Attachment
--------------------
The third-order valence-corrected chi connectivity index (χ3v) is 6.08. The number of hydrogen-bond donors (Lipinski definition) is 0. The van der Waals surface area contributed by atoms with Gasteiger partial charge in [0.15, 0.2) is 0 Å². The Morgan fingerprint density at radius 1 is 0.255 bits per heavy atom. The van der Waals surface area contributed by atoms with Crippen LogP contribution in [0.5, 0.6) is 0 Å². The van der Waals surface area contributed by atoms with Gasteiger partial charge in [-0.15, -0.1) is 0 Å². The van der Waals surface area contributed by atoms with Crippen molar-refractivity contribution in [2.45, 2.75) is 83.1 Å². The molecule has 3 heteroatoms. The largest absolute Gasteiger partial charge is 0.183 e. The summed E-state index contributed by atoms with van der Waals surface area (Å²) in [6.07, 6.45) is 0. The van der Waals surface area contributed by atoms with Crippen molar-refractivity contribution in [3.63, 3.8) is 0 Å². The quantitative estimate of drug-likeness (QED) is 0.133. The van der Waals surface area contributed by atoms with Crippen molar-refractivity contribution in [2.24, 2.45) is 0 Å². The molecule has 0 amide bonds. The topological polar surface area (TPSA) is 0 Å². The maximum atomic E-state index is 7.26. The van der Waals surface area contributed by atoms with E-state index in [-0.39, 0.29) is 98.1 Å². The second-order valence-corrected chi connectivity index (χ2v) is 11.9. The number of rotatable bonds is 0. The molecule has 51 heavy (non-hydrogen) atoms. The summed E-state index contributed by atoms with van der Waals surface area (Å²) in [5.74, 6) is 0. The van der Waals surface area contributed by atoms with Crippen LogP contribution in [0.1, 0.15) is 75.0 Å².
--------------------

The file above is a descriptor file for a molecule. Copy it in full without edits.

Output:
The third-order valence-corrected chi connectivity index (χ3v) is 6.08. The number of hydrogen-bond donors (Lipinski definition) is 0. The van der Waals surface area contributed by atoms with Gasteiger partial charge in [0.15, 0.2) is 0 Å². The Morgan fingerprint density at radius 1 is 0.255 bits per heavy atom. The van der Waals surface area contributed by atoms with Crippen LogP contribution in [0.5, 0.6) is 0 Å². The van der Waals surface area contributed by atoms with Gasteiger partial charge in [-0.15, -0.1) is 0 Å². The van der Waals surface area contributed by atoms with Crippen molar-refractivity contribution in [2.45, 2.75) is 83.1 Å². The molecule has 3 heteroatoms. The largest absolute Gasteiger partial charge is 0.183 e. The summed E-state index contributed by atoms with van der Waals surface area (Å²) in [6.07, 6.45) is 0. The van der Waals surface area contributed by atoms with Crippen molar-refractivity contribution in [3.63, 3.8) is 0 Å². The quantitative estimate of drug-likeness (QED) is 0.133. The van der Waals surface area contributed by atoms with Crippen molar-refractivity contribution in [2.24, 2.45) is 0 Å². The molecule has 0 amide bonds. The topological polar surface area (TPSA) is 0 Å². The maximum atomic E-state index is 7.26. The van der Waals surface area contributed by atoms with E-state index in [-0.39, 0.29) is 98.1 Å². The second-order valence-corrected chi connectivity index (χ2v) is 11.9. The number of rotatable bonds is 0. The molecule has 51 heavy (non-hydrogen) atoms. The summed E-state index contributed by atoms with van der Waals surface area (Å²) in [5.74, 6) is 0. The van der Waals surface area contributed by atoms with Crippen LogP contribution in [0.1, 0.15) is 75.0 Å².